Students challenge Mumbai College ban on Hijab, Burka, Naqab in High Court

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In Mumbai, nine students from NG Acharya and DK Marathe College have approached the Bombay High Court to challenge a directive issued by their college banning hijab, burka, and naqab in classrooms.

According to a report by PTI, the students have condemned the ban as "arbitrary, unreasonable, bad-in-law, and perverse," arguing that it violates their religious beliefs and fundamental rights.

The petition, filed by third-year degree students, describes the directive from the Chembur Trombay Education Society as a "colourable exercise of power." Scheduled to be heard by a bench led by Justice AS Chandurkar next week, the case arose following a notice circulated via the college's WhatsApp group on May 1, which includes faculty members and students. The notice not only prohibited hijab, burka, and naqab but also imposed strict regulations on attire such as badges, caps, and stoles.

Central to the students' argument is their claim that wearing the naqab, burka, and hijab is crucial to their religious practices and identity. Initially, they sought redressal from the college management, principal, and higher authorities, including the chancellor, vice-chancellor of the university, and the University Grants Commission (UGC), to lift the restriction. Their appeals, asserting rights to choice, dignity, and privacy in educational settings, went unanswered, prompting them to seek judicial intervention.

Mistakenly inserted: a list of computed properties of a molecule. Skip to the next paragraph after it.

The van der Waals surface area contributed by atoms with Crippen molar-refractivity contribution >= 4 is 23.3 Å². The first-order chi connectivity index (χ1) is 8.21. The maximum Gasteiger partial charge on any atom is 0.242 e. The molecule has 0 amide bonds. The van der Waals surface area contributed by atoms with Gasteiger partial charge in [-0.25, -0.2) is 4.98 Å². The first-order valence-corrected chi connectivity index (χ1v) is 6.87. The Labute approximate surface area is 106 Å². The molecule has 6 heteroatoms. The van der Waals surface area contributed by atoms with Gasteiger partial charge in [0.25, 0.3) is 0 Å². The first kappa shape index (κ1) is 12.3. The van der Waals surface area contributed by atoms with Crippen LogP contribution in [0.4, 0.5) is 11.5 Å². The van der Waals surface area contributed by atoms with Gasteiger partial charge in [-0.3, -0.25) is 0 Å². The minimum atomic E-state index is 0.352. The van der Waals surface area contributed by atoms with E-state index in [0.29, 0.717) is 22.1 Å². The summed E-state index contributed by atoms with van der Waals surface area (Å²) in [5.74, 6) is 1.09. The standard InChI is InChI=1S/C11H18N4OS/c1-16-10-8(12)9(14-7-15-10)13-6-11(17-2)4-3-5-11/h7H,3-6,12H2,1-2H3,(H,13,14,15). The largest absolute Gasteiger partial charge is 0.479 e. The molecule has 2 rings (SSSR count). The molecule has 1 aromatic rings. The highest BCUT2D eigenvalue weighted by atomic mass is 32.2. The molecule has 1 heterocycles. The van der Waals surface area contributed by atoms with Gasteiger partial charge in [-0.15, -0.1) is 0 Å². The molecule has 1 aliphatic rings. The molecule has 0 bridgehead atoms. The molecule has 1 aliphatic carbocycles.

The petition challenges the legality of the notice, alleging it was issued without proper authority, and seeks its annulment. The students emphasize the broader implications of the ban, advocating for inclusive educational environments free from discrimination.

The case has sparked a national debate on religious freedoms and institutional regulations, underscoring India's complex intersection of personal beliefs and educational policies.